It occurred to me that my blog would be a very convenient place to stash many of my breadth exams notes. This post will basically consist of annotated bibliographic entries for several chapters from Ian Watt’s The Rise of the Novel.

Watt, Ian. “Realism and the Novel Form.” The Rise of the Novel. Berkeley: U California P, 1957. 9-34. Print. 

In this introductory chapter, Watt defines the characteristics of formal realism that allow us to differentiate the novel from prior fiction forms. Using concepts from seventeenth- and eighteenth-century philosophy, he argues that shifting understanding of realism (from something that depicts a “universal reality” to something that depicts particularized, individualized realities) informs the novel whether or not a direct causal link can be established. The novel is distinct from other prose forms–particularly in its early forms in the hands of Defoe, Richardson, and Fielding–in that is emphasizes a fidelity to individual experience over formal conventions, a character driven “plot” that does not ground itself in historical or mythological tales, and specificity or particularity in terms of characterization and background. Characters are generally given proper names that are not merely allegorical, indicative of type or quality, or historical/mythological. They are often given Christian names and surnames. Additionally, the time and place in which those individualized characters exist are also laid out with care to the particulars of chronology (things like backstory, order of events, pacing with reference to actual timeframes, etc.) and spatiality (real places, place descriptions, etc.). Finally, the prose style of the novel had to differentiate itself from other prose styles in order to convey a sense of particularity and authenticity; Watt argues that words became increasingly referential in the novel.

—. “The Reading Public and the Rise of the Novel.” The Rise of the Novel. Berkeley: U California P, 1957. 35-59. Print.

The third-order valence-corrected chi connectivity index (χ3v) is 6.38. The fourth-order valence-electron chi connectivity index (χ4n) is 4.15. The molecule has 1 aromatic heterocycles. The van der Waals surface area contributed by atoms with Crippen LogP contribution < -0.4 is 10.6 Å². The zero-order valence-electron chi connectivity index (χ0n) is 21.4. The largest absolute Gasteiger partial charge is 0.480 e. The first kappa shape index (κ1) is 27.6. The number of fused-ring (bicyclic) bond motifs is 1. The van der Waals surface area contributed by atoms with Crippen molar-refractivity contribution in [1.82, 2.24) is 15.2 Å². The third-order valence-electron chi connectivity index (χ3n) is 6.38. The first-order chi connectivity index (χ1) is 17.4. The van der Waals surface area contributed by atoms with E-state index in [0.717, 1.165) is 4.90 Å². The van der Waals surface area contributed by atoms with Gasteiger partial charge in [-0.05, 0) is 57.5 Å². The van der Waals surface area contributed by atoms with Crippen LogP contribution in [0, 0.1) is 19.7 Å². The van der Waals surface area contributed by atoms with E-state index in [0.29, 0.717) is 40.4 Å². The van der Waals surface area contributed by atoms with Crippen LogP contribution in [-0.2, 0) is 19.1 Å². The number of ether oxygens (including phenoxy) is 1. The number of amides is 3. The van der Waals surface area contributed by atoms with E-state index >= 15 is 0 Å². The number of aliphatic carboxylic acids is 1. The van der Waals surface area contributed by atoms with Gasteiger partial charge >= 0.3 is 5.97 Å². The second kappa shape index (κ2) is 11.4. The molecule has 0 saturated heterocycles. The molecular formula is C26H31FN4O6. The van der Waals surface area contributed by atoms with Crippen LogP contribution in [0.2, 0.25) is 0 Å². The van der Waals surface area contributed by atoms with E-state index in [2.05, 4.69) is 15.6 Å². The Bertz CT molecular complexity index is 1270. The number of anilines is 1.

In this chapter, Watt provides an overview of shifting reading patterns in 18th century England, noting that while there was something of a “boom” in readership, it was a fairly small, contained boom. The biggest increase in readership was primarily confined to London. And, while there were plentiful opportunities to learn how to read, it remained primarily an activity pursued by the leisure classes–not only were the upper classes largely against teaching the poor to read (they were afraid literacy might make the poor less content with their lot and foster rebellion, they didn’t want to lose child employees to the schools), but the poor weren’t provided positive inducements to learn how to read, they didn’t want to become miserable with their lots in life, and books were REALLY DAMN EXPENSIVE. (That’s the precise scholarly term, people.) The novel started to address at least the economic issues surrounding literacy and reading-as-leisure: they were in the mid-range (not as cheap as some duodecimos and chapbooks, but not nearly as expensive as French romances bound as folios). Still, the cost of a novel could feed a family for a week. Circulating libraries, important for so many reasons, began to change this…

Watt uses this background to highlight the kinds of lower-class individuals who WOULD be reading and who would be important parts of the audience: apprentices and household servants. They, along with stereotypical bored upperclass housewives, formed the bulk of the novel’s reading public. This fairly diverse audience caused the novel to be a sort of egalitarian social space which “weakened the relative importance of those readers with enough education and leisure to take a professional or semi-professional interest in classical and modern letters; and in return it must have increased the relative importance of those who desired an easier form of literary entertainment, even if it had little prestige among the literati” (48).

Concurrent with the rise of the novel, the rise of magazines and booksellers cemented a publishing industry with unprecedented power. Although it is not entirely clear to what extent the booksellers determined the rise of the novel, Watt suggests that their preoccupations seemed to be with texts such as Johnson’s Dictionary and Chambers’s Cyclopedia.

The establishment of a literary industry free of /distinct from the system of patronage had important consequences for authors. According to Watt, “once the writer’s primary aim was no longer to satisfy the standards of patrons and the literary elite, other considerations took on a new importance. Two of them, at least, were likely to encourage the writer to prolixity: first, to write very explicitly and even tautologically might help his less educated readers to understand him easily; and secondly, since it was the bookseller, not the patron who rewarded him, speed and copiousness tended to become the supreme economic virtues” (56).